The 'women's movement' in modern Islam: reflections on the revival of Islam's oldest issue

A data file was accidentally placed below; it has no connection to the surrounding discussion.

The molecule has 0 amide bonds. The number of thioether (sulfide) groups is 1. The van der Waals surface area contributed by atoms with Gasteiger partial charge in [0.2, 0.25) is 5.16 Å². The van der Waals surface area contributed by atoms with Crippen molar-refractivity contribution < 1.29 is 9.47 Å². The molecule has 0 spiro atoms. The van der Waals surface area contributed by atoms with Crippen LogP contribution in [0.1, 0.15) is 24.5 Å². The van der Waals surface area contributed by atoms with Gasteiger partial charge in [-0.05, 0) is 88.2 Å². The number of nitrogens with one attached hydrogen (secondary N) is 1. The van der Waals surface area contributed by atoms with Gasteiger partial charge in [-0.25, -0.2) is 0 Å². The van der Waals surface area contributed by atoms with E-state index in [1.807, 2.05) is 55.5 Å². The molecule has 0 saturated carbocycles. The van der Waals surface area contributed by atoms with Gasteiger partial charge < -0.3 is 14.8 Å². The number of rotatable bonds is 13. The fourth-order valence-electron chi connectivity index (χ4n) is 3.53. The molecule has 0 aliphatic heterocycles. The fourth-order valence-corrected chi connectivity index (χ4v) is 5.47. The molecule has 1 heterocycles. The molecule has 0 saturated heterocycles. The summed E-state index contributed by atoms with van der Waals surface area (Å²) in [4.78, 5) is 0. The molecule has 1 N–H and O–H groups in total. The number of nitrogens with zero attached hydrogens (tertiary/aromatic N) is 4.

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AbstractWhile early Islam's development was far from unequivocal in the way women were treated, evidence nonetheless of radical reform around the issue is indisputable. The original Constitution guaranteed the right to inheritance, including of property, as well as to initiate divorce and testify in court. Women and men were equally bound by the law and punishable for misdemeanours against it, and were equally liable for the ultimate reward of entering Paradise. There is considerable evidence as well that eomwn were active participants and leaders in the earliest communities, with two of Muhammad's own wives being prominent in advocacy and juridicial advisory roles, both within and shortly after the lifetime of the Prophet himself. The chapter will attempt to set the scene for the volume by exploring these themes. It will make use of prominent Muslim scholarship around the issue of women in Islam, including work by Mohamed Talbi, Leila Ahmed, Amina Wadud and Ayaan Hirsi Ali, work that in various ways illustrates that the current struggle to recover the voice of women is crucial to no less than a recovery of Islam.